Whitney is 'Whitey' on some ballotsIn fact, there's little chance of African-Americans voting for the Green Party in any case. African-Americans have been voting for the Democrats—the Black Party, as Steve Sailer points out—at levels of up to 95 percent for years.
October 14, 2010
BY DAVE McKINNEY Sun-Times Springfield Bureau Chief
SPRINGFIELD — The last name of Green Party gubernatorial candidate Rich Whitney is misspelled as "Whitey" on electronic-voting machines in nearly two dozen wards — about half in predominantly African-American areas — and election officials said Wednesday the problem cannot be corrected by Election Day.
The misspelling turned up on touch-screen machines in 23 wards overall. Whitney's name is spelled correctly on the machines' initial screens showing all of the candidates' names, but it is misspelled on review screens that later show a voter his or her choices, said Jim Allen, spokesman for the Chicago Board of Elections.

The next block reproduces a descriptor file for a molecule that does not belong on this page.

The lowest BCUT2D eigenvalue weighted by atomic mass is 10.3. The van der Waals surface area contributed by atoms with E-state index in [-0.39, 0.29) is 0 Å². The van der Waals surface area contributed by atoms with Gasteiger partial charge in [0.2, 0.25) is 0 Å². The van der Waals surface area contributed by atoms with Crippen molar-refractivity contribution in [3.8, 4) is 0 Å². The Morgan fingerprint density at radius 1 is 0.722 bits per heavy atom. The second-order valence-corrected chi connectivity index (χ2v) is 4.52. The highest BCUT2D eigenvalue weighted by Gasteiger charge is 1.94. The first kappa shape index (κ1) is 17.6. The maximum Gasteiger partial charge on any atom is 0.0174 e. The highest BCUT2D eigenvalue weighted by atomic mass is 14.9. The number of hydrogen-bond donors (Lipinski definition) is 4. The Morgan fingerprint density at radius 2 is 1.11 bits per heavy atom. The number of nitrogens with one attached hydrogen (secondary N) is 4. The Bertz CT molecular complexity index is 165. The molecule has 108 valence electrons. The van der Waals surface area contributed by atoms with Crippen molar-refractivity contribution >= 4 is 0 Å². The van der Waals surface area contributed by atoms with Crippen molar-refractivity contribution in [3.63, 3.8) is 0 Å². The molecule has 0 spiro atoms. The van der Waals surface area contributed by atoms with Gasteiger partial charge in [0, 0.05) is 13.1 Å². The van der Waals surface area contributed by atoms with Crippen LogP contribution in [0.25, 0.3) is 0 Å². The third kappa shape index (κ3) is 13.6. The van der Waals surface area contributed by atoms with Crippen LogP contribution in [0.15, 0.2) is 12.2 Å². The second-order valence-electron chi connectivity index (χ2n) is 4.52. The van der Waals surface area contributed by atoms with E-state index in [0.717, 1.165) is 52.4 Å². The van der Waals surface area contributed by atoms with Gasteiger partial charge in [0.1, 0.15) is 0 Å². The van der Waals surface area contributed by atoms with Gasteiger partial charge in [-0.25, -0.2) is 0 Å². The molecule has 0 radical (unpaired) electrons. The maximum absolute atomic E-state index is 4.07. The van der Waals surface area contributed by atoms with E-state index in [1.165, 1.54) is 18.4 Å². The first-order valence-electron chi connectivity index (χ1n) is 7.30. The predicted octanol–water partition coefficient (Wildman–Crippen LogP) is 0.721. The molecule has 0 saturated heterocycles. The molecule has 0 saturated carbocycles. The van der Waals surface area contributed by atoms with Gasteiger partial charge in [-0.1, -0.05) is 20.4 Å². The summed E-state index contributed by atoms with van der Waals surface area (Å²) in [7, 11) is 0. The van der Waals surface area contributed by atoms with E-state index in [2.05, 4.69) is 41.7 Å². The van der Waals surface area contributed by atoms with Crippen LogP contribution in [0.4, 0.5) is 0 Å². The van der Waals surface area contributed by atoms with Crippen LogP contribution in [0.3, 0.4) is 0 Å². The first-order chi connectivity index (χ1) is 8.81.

"This is a difficult situation. We'll make the best of it. But the important thing is the name is spelled correctly where it counts, and that's where people are making the selection," Allen said.
Allen said there is not adequate time to reprogram and test machines before Nov. 2. He predicted about 90 percent of the ballots cast that day will be on paper ballots, where Whitney's name is spelled properly.
The city election board plans to post a "candidate-neutral" list at polling places, showing the correctly spelled names of all candidates on the ballot, Allen said.
The snafu, however, has Whitney contemplating legal action to force a fix.
"I don't want to be identified as 'Whitey.' If this is happening in primarily African-American wards, that's an even bigger concern," Whitney told the Chicago Sun-Times. "I don't know if this is machine politics at play or why this happened."
"In any event, whether it is or not, this has to be disconcerting to a voter, and I wonder how this will impact the vote."
Note: Whitney actually is white—he's only slightly rich, although as a civil rights lawyer he's a lot richer than the median African-American voter in an poor neighborhood.